import win32con
from itertools import tee, izip, imap

def xfrange(start, stop=None, step=None):
	Like xrange(), but returns list of floats instead

	All numbers are generated on-demand using generators

	if stop is None:
		stop = float(start)
		start = 0.0

	if step is None:
		step = 1.0

	cur = float(start)

	while cur < stop:
		yield cur
		cur += step

# from Python 2.6 docs
def pairwise(iterable):
	"s -> (s0,s1), (s1,s2), (s2, s3), ..."
	a, b = tee(iterable)
	next(b, None)
	return izip(a, b)

def get_one_hundred_pieces(size):
	Return start and stop extents for a file of given size
	that will break the file into 100 pieces of approximately
	the same length.

	>>> res = list(get_one_hundred_pieces(205))
	>>> len(res)
	>>> res[:3]
	[(0, 2), (2, 4), (4, 6)]
	>>> res[-3:]
	[(199, 201), (201, 203), (203, 205)]
	step = size / 100
	cap = lambda pos: min(pos, size)
	approx_partitions = xfrange(0, size+step, step)
	int_partitions = imap(lambda n: int(round(n)), approx_partitions)
	partitions = imap(cap, int_partitions)
	return pairwise(partitions)

def save_file_bytes(handle, length, filename):
	hr, data = ReadFile(handle, length)
	assert len(data) == length, "%s != %s" % (len(data), length)
	h_dest = CreateFile(
	code, wbytes = WriteFile(h_dest, data)
	assert code == 0
	assert wbytes == len(data), '%s != %s' % (wbytes, len(data))

def handle_command_line():
	filename = sys.argv[1]
	h = CreateFile(
		win32con.GENERIC_WRITE | win32con.GENERIC_READ,
	size = GetFileSize(h)
	extents = get_one_hundred_pieces(size)
	for start, end in reversed(tuple(extents)):
		length = end - start
		last = end - 1
		SetFilePointer(h, start, win32con.FILE_BEGIN)
		target_filename = '%s-%d' % (filename, start)
		save_file_bytes(h, length, target_filename)
		SetFilePointer(h, start, win32con.FILE_BEGIN)

if __name__ == '__main__':

This is a Python 2.6 script utilizing pywin32 to utilize the Windows APIs. The same technique could be implemented in Delphi or C++ easily enough.

The main routine is in handle_command_line. It takes a filename, and splits that filename into chunks based on the get_one_hundred_pieces function. Your application would substitute a more appropriate function to determine the appropriate extents.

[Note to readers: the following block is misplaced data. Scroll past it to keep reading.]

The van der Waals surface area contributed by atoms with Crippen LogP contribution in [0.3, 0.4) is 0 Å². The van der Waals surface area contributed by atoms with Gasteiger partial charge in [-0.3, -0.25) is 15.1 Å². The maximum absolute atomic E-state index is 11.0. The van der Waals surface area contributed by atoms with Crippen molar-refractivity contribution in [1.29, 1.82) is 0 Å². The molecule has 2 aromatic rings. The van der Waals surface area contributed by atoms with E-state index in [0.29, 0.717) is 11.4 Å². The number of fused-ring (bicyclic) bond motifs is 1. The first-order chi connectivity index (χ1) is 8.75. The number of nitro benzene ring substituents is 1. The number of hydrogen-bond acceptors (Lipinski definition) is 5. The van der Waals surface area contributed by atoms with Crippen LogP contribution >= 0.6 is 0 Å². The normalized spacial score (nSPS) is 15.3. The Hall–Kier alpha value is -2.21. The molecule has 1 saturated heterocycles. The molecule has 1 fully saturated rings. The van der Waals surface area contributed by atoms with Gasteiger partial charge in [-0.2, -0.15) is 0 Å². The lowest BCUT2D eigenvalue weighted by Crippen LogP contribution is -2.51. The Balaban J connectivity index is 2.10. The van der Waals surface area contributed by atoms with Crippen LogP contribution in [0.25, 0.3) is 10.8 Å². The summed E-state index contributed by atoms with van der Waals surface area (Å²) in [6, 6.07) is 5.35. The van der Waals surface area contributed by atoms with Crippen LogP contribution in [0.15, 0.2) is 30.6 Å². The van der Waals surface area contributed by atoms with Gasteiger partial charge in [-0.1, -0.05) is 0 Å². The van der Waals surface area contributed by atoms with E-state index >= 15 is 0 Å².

It then copies the chunk into its own file and calls SetEndOfFile to shrink the larger file (since the content is now in its own file).

I have tested this against a 1GB file broken into 100 pieces and it ran in less than 30 seconds. Furthermore, this should theoretically run in a space-efficient manner (not consuming more than the total file size plus the largest chunk size at any given time). I suspect there are performance improvements, but this is mostly a proof of concept.

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You can copy second chunk of the file into new file and than truncate original file. In this approach you are copying only a half of file.

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Is there a reason you can't invoke the OS's copy routines to do the copying? That should do the same thing that Explorer does. It negates the need for your weird splitting thing, which I don't think exists.

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Direct OS CopyFile routines are slightly faster than my own routines in copying the 100,000 files, yet still the performance is horrible (order of magnitude slower) compared to copying the files merged together. Hence the desire to copy them merged, but split after copy. –  tikinoa Oct 6 '09 at 23:30